This fall, Congress is still scheduled to begin debate on a new farm bill. Environmental and conservation groups would like to see significantly more spending on conservation programs. In the Minnesota River valley, a program like the ones environmentalists are pushing for has restored more than 50,000 acres.
Del Wehrspann, a lifelong conservationist and avid fisherman, boats along the Minnesota River in the central part of the state. He has campaigned to restore the river's bottomlands through the Conservation Reserve Enhancement Program. Some conservationists hope to increase funding for conservation in the new farm bill, which will soon be debated in Congress. (MPR Photo/Mary Losure)
WHEN CATTLE BUYER DEL WEHRSPANN WAS GROWING UP ON AN IOWA FARM
in the 1950s and '60s, he saw the floodplain of the Des Moines River plowed up and planted in crops. Wehrspann is a lifelong conservationist and avid fisherman. He watched, dismayed, as the river's fish and wildlife languished. So in 1968, he moved north to the Minnesota River valley, where the bottomland was still unplowed.
"But then we lived here not very long, and I seen the exact same things taking place that had taken place in Iowa when I was a boy - draining every last wetland, tearing out every last fence, plowing everything that could be plowed for agricultural production."
But these days, as Wehrspann drives along the Minnesota River, he sees something he never expected in his lifetime - the river's bottomland is being restored.
It's happening because Wehrspann and other citizens in the valley helped convince the state and federal governments to begin what's known as the Conservation Reserve Enhancement Program. It pays farmers an annual fee to take environmentally sensitive land out of cultivation. Now cattails, willows, and young cottonwoods grow on bottomland that just a few years ago was planted with rows of corn and soybeans.
Already, Wehrspann has noticed changes on the river, where he often fishes from his pontoon boat. This spring, when he floated past a field his neighbor has restored to a cattail marsh, the water running into the river was clear, not muddy with soil washing off a plowed field.
"This spring, the walleyes spawned. There was quite a few of them, nice fish," Wehrspann says. "For years, the Department of Natural Resources told us that we couldn't have natural walleye production in this area because the water was too dirty."
Wehrspann putters downstream, past wood ducks, great blue herons, kingfishers, a black crowned night heron, and a soaring bald eagle. At a bend in the river, he beaches the boat and walks through land that was once diked and drained, and is now a wetland. The mud is littered with freshwater mussel shells and crisscrossed with animal tracks.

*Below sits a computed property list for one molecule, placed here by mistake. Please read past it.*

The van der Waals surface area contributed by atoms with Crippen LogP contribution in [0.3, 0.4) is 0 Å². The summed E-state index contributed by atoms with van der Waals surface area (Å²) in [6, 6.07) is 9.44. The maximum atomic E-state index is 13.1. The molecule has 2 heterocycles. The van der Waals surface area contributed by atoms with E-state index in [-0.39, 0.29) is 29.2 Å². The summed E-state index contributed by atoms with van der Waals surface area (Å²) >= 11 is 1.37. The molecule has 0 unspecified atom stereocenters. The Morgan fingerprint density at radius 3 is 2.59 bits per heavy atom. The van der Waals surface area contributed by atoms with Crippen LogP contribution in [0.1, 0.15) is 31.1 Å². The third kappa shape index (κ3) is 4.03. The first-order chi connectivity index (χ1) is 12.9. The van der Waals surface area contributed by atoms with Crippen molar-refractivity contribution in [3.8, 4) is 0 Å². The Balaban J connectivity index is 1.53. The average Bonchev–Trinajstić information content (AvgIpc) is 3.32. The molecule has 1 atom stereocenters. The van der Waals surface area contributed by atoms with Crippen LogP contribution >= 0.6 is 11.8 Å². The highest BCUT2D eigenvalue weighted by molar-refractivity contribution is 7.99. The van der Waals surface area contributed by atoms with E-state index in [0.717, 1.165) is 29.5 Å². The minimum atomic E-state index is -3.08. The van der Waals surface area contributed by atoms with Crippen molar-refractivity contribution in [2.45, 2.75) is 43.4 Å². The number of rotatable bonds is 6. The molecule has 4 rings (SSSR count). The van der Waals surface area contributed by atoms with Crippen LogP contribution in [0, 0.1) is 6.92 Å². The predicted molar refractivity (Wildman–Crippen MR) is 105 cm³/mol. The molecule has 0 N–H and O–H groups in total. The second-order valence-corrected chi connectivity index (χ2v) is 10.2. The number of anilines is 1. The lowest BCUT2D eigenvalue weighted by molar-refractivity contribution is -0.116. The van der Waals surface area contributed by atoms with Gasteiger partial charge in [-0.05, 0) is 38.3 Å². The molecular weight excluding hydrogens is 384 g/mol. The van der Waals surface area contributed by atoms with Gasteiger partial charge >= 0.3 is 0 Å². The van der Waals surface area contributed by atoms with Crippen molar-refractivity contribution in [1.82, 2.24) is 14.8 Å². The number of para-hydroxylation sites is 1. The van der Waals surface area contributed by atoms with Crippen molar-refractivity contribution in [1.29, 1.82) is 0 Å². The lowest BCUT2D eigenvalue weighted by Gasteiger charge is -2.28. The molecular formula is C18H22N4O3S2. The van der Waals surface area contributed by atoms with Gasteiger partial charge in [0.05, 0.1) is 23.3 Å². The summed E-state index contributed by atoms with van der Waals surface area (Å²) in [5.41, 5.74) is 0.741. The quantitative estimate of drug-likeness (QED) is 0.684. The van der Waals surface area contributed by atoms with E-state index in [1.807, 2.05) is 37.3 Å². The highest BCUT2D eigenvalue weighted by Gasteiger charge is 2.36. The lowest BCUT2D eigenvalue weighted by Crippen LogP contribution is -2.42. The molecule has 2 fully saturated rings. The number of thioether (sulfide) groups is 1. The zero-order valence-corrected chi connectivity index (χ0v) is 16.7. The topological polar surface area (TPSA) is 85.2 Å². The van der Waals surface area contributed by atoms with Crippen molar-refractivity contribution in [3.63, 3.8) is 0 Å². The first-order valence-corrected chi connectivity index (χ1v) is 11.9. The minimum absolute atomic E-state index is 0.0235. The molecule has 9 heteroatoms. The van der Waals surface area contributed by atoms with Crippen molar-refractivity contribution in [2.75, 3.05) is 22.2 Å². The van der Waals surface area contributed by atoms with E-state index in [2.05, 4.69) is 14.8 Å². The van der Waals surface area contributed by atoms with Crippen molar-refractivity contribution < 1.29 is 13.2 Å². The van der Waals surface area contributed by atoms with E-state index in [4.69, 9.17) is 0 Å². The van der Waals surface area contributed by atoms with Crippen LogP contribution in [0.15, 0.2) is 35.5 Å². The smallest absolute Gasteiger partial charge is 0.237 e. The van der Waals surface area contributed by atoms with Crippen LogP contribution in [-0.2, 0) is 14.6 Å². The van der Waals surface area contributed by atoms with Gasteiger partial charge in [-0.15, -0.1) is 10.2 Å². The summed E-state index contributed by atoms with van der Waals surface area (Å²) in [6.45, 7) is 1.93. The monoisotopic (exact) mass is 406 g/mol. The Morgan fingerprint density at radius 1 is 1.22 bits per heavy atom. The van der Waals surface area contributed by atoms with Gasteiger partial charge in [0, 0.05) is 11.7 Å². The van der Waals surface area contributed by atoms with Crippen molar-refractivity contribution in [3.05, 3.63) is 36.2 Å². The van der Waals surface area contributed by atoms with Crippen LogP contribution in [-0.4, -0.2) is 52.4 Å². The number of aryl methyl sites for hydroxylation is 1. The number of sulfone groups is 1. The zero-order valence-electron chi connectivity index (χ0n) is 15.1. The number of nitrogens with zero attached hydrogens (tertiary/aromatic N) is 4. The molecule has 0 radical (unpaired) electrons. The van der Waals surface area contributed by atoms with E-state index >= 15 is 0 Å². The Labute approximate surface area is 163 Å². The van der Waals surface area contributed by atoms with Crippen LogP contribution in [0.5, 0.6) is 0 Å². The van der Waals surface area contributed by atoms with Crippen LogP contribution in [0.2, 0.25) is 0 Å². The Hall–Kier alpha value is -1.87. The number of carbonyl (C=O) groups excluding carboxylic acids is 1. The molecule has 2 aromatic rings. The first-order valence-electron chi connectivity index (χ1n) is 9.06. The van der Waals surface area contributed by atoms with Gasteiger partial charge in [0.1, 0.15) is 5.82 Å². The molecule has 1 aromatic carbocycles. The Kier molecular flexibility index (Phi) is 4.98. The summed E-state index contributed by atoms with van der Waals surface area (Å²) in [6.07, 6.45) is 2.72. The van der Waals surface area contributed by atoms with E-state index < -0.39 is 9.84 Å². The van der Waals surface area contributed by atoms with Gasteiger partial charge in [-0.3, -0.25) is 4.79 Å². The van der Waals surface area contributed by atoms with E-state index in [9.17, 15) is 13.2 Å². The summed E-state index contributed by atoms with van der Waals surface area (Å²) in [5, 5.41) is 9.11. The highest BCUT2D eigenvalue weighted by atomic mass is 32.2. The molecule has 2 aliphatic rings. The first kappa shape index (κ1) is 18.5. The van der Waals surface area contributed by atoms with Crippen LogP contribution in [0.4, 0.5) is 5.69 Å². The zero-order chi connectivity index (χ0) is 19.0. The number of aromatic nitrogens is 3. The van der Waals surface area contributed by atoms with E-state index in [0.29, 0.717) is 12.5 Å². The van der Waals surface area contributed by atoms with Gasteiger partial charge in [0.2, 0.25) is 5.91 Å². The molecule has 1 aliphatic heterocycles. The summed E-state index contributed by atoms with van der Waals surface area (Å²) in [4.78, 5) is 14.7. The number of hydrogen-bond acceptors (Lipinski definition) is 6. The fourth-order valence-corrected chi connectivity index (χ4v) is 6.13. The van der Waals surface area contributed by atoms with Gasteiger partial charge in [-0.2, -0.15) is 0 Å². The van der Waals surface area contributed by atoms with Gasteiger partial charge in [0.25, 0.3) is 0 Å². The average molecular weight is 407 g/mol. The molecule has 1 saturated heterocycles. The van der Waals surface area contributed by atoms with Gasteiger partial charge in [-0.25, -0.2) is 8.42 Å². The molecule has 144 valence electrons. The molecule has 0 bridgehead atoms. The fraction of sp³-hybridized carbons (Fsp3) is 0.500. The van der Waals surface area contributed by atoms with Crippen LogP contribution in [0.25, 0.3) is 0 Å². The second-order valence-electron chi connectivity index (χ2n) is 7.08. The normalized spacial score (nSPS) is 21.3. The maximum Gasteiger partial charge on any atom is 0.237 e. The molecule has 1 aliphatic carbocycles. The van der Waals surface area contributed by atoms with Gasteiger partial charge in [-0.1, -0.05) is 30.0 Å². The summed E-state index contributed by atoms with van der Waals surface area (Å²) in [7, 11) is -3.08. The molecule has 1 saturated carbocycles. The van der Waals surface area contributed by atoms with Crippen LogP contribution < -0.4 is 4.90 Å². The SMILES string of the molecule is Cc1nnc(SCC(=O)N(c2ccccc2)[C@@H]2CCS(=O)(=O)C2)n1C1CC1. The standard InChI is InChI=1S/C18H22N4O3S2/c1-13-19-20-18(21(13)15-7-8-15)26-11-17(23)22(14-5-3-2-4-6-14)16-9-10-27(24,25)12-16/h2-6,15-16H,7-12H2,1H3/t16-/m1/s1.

"This land is in production. It may not be in agricultural production, but as far as the deer, the other wildlife, the water quality, the aesthetics, it's producing something."
- Conservationist Del Wehrspann
"This land is in production. It may not be in agricultural production, but as far as the deer, the other wildlife, the water quality, the aesthetics, it's producing something," Wehrspann says.
Under conservation programs similar to the one in the Minnesota River Valley, farmers nationwide have restored more than 33 million acres of environmentally sensitive land since 1985. But environmental and conservation groups would like to see that total rise as high as 45 million over the next 10 years.
Tim Searchinger, senior attorney for the Washington D.C.-based Environmental Defense Fund, says his group is backing a bill that would increase conservation spending to $5.5 billion annually. At that level, it would make up more than one-quarter of the farm bill's budget.
It's not clear how well such proposals will fare, but Searchinger believes the time is right for a shift. He says more spending on conservation would spread payments out to many more farmers.
"It's become increasingly obvious to people that these traditional farm programs leave out a large number of farmers," says Searchinger. "Nationwide, two-thirds of all the farmers don't get any farm payments, and of the payments that are provided, two-thirds go to the largest 10 percent."
Searchinger says members of Congress from states like Wisconsin and California - where farmers receive relatively little in farm subsidies - are starting to wake up to the inequities, especially as farm bill spending balloons.
He says legislators from those states are increasingly supporting conservation programs. And in a recent boost for conservationists, a new report by the Bush administration proposes a similar shift from traditional subsidies to conservation programs.